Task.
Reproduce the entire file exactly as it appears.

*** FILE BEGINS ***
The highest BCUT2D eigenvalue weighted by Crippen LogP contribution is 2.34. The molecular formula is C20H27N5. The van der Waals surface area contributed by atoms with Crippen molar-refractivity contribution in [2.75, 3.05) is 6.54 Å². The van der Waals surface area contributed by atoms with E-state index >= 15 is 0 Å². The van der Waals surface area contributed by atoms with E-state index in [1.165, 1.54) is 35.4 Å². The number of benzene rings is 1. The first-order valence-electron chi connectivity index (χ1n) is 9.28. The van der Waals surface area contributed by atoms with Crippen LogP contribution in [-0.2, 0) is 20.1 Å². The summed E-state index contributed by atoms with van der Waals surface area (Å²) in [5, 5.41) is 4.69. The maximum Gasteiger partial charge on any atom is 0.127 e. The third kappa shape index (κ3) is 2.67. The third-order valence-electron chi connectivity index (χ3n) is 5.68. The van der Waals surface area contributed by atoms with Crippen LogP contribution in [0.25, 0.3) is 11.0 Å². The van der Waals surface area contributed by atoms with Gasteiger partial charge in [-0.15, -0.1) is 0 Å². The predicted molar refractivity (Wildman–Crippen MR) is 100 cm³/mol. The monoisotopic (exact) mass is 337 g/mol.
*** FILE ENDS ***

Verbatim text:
The highest BCUT2D eigenvalue weighted by Crippen LogP contribution is 2.34. The molecular formula is C20H27N5. The van der Waals surface area contributed by atoms with Crippen molar-refractivity contribution in [2.75, 3.05) is 6.54 Å². The van der Waals surface area contributed by atoms with E-state index >= 15 is 0 Å². The van der Waals surface area contributed by atoms with E-state index in [1.165, 1.54) is 35.4 Å². The number of benzene rings is 1. The first-order valence-electron chi connectivity index (χ1n) is 9.28. The van der Waals surface area contributed by atoms with Crippen LogP contribution in [-0.2, 0) is 20.1 Å². The summed E-state index contributed by atoms with van der Waals surface area (Å²) in [5, 5.41) is 4.69. The maximum Gasteiger partial charge on any atom is 0.127 e. The third kappa shape index (κ3) is 2.67. The third-order valence-electron chi connectivity index (χ3n) is 5.68. The van der Waals surface area contributed by atoms with Crippen LogP contribution in [0.25, 0.3) is 11.0 Å². The van der Waals surface area contributed by atoms with Gasteiger partial charge in [-0.15, -0.1) is 0 Å². The predicted molar refractivity (Wildman–Crippen MR) is 100 cm³/mol. The monoisotopic (exact) mass is 337 g/mol.